Seven years ago, Adina was a lovely eighth-grader working on her yearbook, looking forward to her graduation and busy with high school applications. Most of her classmates were going on to the local Bais Yaakov high school, which was superb, but two of Adina’s friends wanted to apply to Bnos Meira, a sought-after high school in a neighboring community.
“I tried to discourage Adina, pointing out how challenging the logistics were, but she was determined,” says her mother, Racheli. The high school Adina had her heart set on was nearly an hour’s commute each way, and the curriculum was quite challenging. The girls in Bnos Meira had hours of homework each night, as well as mandatory chesed hours and production practice outside of school time.
“I had a busy household with a newborn and several little ones, and I wasn’t ready for the intense schedule,” Racheli says. “More importantly, I didn’t think Adina would benefit from such a high-pressure environment. However, the more I tried to dissuade her, the more determined she became.
“I finally caved in and called Bnos Meira to request an interview. After a lot of persistence, she finally scheduled us in. The only catch was that it would be on the afternoon of December 24, hours before the secular holiday. That meant I would need to take my newborn along, because my usual babysitter wouldn’t be working that day. I asked the school to reschedule, but they told me that it was the only available slot.”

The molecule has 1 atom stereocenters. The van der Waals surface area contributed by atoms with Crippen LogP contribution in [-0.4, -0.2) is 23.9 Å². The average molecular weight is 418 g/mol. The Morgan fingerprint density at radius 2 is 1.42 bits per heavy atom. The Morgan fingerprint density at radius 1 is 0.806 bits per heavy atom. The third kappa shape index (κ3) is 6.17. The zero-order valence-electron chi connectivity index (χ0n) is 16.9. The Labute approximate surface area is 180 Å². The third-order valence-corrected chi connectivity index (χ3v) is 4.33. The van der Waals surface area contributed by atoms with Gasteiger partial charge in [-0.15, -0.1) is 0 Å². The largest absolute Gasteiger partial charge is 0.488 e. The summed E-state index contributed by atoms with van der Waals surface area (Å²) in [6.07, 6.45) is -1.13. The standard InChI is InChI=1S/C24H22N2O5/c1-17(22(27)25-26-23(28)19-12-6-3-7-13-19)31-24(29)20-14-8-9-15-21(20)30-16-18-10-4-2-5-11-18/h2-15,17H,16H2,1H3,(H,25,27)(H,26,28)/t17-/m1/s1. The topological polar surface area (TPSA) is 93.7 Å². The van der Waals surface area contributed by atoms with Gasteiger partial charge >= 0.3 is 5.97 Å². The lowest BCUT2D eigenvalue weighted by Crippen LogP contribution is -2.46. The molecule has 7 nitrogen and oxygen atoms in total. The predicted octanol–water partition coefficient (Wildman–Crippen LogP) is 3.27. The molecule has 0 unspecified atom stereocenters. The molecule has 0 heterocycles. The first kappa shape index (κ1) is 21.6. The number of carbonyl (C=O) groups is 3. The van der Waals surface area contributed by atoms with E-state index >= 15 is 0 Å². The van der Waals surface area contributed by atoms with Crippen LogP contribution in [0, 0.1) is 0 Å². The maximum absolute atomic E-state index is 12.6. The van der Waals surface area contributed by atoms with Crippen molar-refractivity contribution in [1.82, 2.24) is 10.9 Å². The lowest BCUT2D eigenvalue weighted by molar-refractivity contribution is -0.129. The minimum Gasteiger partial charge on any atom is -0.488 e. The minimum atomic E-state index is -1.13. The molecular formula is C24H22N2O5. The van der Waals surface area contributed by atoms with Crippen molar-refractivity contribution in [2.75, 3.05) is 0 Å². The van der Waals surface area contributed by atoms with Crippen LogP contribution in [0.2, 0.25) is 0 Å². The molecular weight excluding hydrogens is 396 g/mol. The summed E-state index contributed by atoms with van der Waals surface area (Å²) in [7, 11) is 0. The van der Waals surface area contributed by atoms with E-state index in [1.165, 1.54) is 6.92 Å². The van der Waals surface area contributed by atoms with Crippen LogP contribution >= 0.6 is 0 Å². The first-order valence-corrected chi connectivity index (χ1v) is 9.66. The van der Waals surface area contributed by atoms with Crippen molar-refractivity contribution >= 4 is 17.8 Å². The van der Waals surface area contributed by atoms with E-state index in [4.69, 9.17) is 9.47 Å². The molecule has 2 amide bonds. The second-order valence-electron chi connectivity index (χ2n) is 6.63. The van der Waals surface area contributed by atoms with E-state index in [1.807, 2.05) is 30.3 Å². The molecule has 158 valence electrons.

Racheli and Adina made it to the interview, huffing and puffing, only a few minutes late. Unfortunately, the encounter was doomed from the start. The assistant principal who conducted the interview was terse and abrupt. She asked Adina to read and explain a Rashi, and when the self-conscious girl fumbled, she shook her head disapprovingly. Her questions sounded like an attack, and she seemed to barely listen to Adina’s answers.
“I had a bad feeling about the interview from the start,” Racheli recalls, “and I wasn’t surprised to hear that Adina wasn’t accepted, despite her stellar report card and excellent grades. However, my daughter was inconsolable. She pouted and kvetched the rest of the year, feeling isolated and embittered. I felt so sorry for my sweet daughter, who felt the sting of rejection for the first time in her young life.
“She kept saying, ‘I don’t understand why Mimi and Kaila got in and I didn’t. I had many more chesed hours, and I got straight A’s the last term.’